Credit by Jeff Desjardins
Generation Z, the group born after the Millennials ( the mid-1990s to mid-2000s ), is entering their early adult years and starting their young careers. What makes them different, and how will they approach things differently than past generations?
There is no exact consensus on the definition of Generation Z, and demographers can differ on where it starts. Some have Gen Z beginning as early as the mid-1990s, while others see it starting in the mid-2000s.
Regardless, Generation Z is the group that follows the Millennials – and many Gen Zers are wrapping up high school, finishing up their university degrees, or looking to get their first real jobs.
Millennials vs. Gen Z
While generational differences cast a wide net and don’t necessarily apply to every individual, here is what demographers say are some key similarities and differences between Gen Z and Millennials.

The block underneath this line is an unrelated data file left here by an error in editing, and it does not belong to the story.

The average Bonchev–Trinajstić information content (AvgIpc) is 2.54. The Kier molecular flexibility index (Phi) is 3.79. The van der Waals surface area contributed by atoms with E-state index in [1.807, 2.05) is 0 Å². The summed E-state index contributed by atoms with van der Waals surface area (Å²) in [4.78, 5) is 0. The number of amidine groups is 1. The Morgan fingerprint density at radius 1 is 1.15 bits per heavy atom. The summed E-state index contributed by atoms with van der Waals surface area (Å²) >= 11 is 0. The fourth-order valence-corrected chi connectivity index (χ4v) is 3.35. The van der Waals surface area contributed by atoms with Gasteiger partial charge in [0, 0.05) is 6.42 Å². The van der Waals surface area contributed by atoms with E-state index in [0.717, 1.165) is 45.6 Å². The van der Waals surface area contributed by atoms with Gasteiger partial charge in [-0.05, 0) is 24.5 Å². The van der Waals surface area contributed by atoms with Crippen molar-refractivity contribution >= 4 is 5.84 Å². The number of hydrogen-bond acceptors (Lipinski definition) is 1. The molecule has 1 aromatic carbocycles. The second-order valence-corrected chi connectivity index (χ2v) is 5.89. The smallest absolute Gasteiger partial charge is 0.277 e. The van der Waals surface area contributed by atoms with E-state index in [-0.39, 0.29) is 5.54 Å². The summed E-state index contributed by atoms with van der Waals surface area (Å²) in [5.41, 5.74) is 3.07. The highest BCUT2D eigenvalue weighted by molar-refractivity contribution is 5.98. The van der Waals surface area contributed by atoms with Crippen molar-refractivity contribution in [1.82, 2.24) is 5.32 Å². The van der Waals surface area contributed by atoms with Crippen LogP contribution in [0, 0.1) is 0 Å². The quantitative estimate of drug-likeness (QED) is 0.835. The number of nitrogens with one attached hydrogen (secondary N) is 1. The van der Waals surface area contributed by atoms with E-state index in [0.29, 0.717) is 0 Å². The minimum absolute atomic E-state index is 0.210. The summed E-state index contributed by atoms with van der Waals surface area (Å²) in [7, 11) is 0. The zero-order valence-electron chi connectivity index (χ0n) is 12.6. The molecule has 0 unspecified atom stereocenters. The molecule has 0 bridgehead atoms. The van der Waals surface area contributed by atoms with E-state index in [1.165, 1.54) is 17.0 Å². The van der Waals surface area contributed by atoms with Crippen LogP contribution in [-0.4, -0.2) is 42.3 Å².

Generation Z tends to be more pragmatic, approaching both their education and career differently than Millennials. It appears that Gen Z is also approaching money in a unique way compared to past groups.
What to Expect?
Generation Z does not remember a time when the internet did not exist – and as such, it’s not surprising to learn that 50% of Gen Z spends 10 hours a day connected online, and 70% watches YouTube for two hours a day or more.
But put aside this ultra-connectivity, and Gen Zers have some unique and possibly unexpected traits. Gen Z prefers face-to-face interactions in the workplace, and also expects to work harder than past groups. Gen Z is also the most diverse generation (49% non-white) and values racial equality as a top issue. Finally, Gen Z is possibly one of the most practical generations, valuing things like saving money and getting stable jobs.
You may already have Gen Zers in your workplace – but if you don’t, you will soon.